Gold rush on Peg Leg Rd as buyers seek Bendigo treasures
The Eaglehawke property market is going so crazy it’d make Blackbeard blush.
With two historic properties for sale on Peg Leg Rd in the Bendigo suburb and old gold-mining town, agents are seeing investment rise like a cabin boy to the crow’s nest.
A former publican’s home at 12 Peg Leg Rd, featuring a hidden cellar, is listed with a price guide of $235,000 to $255,000.
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Ray White agent Mitch Balnaves said the two-bedroom home was one of the original Eaglehawke residences, built around 1910, or possibly even earlier.
Mr Balnaves said the property used to have the local pub next door and so required a spacious cellar for reserve stock.
“It’s quite a big fella, I’m guessing there was quite a bit of stock down there,” Mr Balnaves said.
“The owner prior didn’t even know the cellar was there — the current owners found it, dug around the front of the house and ended up finding an entry lane, then found another entry down one of the bedrooms.
“It’s quite cool heading in there down a spiral staircase.”
The cellar also has an old fireplace and is comfortably over six foot, or about 1.82m, high.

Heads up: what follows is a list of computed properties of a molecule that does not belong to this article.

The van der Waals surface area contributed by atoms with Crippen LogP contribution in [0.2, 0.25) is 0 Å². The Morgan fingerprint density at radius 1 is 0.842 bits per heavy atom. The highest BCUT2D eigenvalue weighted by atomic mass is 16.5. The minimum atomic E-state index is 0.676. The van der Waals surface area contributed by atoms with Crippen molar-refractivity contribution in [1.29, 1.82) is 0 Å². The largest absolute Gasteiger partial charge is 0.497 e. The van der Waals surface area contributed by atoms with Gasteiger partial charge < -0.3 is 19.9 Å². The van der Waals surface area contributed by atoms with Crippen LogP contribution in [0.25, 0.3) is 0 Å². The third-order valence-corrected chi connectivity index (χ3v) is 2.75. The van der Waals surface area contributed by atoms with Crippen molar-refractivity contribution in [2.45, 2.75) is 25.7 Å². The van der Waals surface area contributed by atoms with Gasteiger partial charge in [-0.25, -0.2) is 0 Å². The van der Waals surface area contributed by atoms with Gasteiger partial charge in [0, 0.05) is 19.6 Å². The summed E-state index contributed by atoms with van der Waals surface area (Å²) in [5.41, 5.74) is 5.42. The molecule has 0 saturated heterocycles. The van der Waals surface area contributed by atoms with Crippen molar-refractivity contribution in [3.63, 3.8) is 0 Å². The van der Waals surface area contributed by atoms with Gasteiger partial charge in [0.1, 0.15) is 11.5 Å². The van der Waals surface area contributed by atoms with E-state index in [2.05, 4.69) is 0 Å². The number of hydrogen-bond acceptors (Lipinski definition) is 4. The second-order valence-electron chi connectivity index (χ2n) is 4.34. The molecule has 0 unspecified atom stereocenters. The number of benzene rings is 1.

Mr Balnaves said Bendigo and the surrounding suburbs had seen strong investor interest due to a new flight path and infrastructure projects.
“The Bendigo airport is going to be starting flights to Sydney, which will be good.
“You’ve also got the hospital, in town you’ve got the new swimming pool in Kangaroo Flat, banks, uni and infrastructure — plus the house prices are so cheap, so the yield in Bendigo is quite cheap compared to most other places around.”
Mr Balnaves said the market was helped by Melbourne commuters willing to spend time on the train for a cheaper home and also more people working from home.
Just four doors down, 2 Peg Leg Road is on the market with a price guide of $675,000 to $715,000.
The former post office, named “Neangar House”, was recently in use as a bed and breakfast and cafe by the vendors.
Bendigo Real Estate director Damien O’Shannessy said the Georgian-style five-bedroom home was a rare opportunity.
“It’s triple brick, the way it’s constructed is just amazing,” he said.
“It’s basically the original post office for Eaglehawke — you had the post office, the jail, police station and then you had the town hall, which is now Star Cinema.”
Mr O’Shannessy said investors were prompting strong growth in the Bendigo property market.
“I haven’t seen this sort of out-of-town inquiry from investors for years — people are saying, ‘hang on, there’s a bit of value there’.
“There are excellent train services from Melbourne to Bendigo now — the train at 6am is full — you can actually get to Melbourne easier by living in Ballarat and Bendigo (compared to some outer Melbourne suburbs), so it’s awesome.”
Mr O’Shannessy said rental returns also appealed in the area.
“The vacancy rate is about 0.3 per cent and that’s indicative of all Bendigo … so that’s why investors are coming into town — that’s just how low it is.”
“We don’t know what’s happened or why — it’s just happened.”
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